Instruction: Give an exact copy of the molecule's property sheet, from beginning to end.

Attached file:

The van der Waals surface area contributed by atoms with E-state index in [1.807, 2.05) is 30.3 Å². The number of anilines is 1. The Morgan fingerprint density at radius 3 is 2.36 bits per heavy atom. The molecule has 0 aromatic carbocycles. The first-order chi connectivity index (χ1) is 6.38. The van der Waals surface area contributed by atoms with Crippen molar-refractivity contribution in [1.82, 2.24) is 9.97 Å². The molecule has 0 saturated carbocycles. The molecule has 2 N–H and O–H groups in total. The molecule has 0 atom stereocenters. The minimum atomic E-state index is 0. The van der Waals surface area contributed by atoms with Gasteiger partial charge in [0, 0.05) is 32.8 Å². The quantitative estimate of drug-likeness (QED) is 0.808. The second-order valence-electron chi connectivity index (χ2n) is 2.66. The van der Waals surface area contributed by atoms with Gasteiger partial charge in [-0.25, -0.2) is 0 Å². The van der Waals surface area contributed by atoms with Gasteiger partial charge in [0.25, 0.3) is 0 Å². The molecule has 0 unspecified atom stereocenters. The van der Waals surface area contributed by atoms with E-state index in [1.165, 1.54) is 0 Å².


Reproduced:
The van der Waals surface area contributed by atoms with E-state index in [1.807, 2.05) is 30.3 Å². The number of anilines is 1. The Morgan fingerprint density at radius 3 is 2.36 bits per heavy atom. The molecule has 0 aromatic carbocycles. The first-order chi connectivity index (χ1) is 6.38. The van der Waals surface area contributed by atoms with Crippen molar-refractivity contribution in [1.82, 2.24) is 9.97 Å². The molecule has 0 saturated carbocycles. The molecule has 2 N–H and O–H groups in total. The molecule has 0 atom stereocenters. The minimum atomic E-state index is 0. The van der Waals surface area contributed by atoms with Gasteiger partial charge in [0, 0.05) is 32.8 Å². The quantitative estimate of drug-likeness (QED) is 0.808. The second-order valence-electron chi connectivity index (χ2n) is 2.66. The van der Waals surface area contributed by atoms with Gasteiger partial charge in [-0.25, -0.2) is 0 Å². The van der Waals surface area contributed by atoms with Gasteiger partial charge in [0.25, 0.3) is 0 Å². The molecule has 0 unspecified atom stereocenters. The van der Waals surface area contributed by atoms with E-state index in [1.165, 1.54) is 0 Å².